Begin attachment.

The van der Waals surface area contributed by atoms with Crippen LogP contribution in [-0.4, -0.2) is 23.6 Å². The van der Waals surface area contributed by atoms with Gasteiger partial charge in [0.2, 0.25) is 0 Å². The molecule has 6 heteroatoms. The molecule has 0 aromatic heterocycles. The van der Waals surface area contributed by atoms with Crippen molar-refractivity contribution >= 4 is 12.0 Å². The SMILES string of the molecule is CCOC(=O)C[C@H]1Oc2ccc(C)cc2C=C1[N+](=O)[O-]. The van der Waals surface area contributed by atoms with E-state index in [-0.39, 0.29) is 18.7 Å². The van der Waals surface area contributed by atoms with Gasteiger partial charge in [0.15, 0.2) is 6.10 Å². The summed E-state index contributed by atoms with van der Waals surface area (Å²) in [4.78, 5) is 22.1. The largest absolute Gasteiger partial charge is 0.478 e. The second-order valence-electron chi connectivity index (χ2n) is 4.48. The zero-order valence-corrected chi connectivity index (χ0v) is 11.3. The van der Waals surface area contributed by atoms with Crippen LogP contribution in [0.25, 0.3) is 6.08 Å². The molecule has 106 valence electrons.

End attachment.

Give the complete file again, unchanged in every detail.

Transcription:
The van der Waals surface area contributed by atoms with Crippen LogP contribution in [-0.4, -0.2) is 23.6 Å². The van der Waals surface area contributed by atoms with Gasteiger partial charge in [0.2, 0.25) is 0 Å². The molecule has 6 heteroatoms. The molecule has 0 aromatic heterocycles. The van der Waals surface area contributed by atoms with Crippen molar-refractivity contribution >= 4 is 12.0 Å². The SMILES string of the molecule is CCOC(=O)C[C@H]1Oc2ccc(C)cc2C=C1[N+](=O)[O-]. The van der Waals surface area contributed by atoms with E-state index in [-0.39, 0.29) is 18.7 Å². The van der Waals surface area contributed by atoms with Gasteiger partial charge in [0.15, 0.2) is 6.10 Å². The summed E-state index contributed by atoms with van der Waals surface area (Å²) in [4.78, 5) is 22.1. The largest absolute Gasteiger partial charge is 0.478 e. The second-order valence-electron chi connectivity index (χ2n) is 4.48. The zero-order valence-corrected chi connectivity index (χ0v) is 11.3. The van der Waals surface area contributed by atoms with Crippen LogP contribution in [0.25, 0.3) is 6.08 Å². The molecule has 106 valence electrons.